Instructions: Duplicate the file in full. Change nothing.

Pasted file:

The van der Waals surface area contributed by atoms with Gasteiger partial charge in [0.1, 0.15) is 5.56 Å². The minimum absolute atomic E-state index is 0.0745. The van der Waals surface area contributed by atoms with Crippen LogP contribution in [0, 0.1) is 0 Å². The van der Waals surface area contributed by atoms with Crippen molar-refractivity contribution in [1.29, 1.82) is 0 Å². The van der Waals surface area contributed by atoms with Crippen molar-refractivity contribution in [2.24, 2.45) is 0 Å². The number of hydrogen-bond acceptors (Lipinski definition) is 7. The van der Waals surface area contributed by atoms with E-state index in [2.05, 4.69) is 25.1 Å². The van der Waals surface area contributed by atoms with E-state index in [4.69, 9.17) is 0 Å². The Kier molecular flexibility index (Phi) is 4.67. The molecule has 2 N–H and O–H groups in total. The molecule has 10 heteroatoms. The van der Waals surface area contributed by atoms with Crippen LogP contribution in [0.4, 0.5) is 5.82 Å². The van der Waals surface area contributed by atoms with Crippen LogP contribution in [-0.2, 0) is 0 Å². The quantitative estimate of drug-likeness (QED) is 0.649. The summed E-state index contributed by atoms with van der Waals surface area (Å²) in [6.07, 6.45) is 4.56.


The van der Waals surface area contributed by atoms with Gasteiger partial charge in [0.1, 0.15) is 5.56 Å². The minimum absolute atomic E-state index is 0.0745. The van der Waals surface area contributed by atoms with Crippen LogP contribution in [0, 0.1) is 0 Å². The van der Waals surface area contributed by atoms with Crippen molar-refractivity contribution in [1.29, 1.82) is 0 Å². The van der Waals surface area contributed by atoms with Crippen molar-refractivity contribution in [2.24, 2.45) is 0 Å². The number of hydrogen-bond acceptors (Lipinski definition) is 7. The van der Waals surface area contributed by atoms with E-state index in [2.05, 4.69) is 25.1 Å². The van der Waals surface area contributed by atoms with E-state index in [4.69, 9.17) is 0 Å². The Kier molecular flexibility index (Phi) is 4.67. The molecule has 2 N–H and O–H groups in total. The molecule has 10 heteroatoms. The van der Waals surface area contributed by atoms with Crippen LogP contribution in [0.4, 0.5) is 5.82 Å². The van der Waals surface area contributed by atoms with Crippen LogP contribution in [-0.2, 0) is 0 Å². The quantitative estimate of drug-likeness (QED) is 0.649. The summed E-state index contributed by atoms with van der Waals surface area (Å²) in [6.07, 6.45) is 4.56.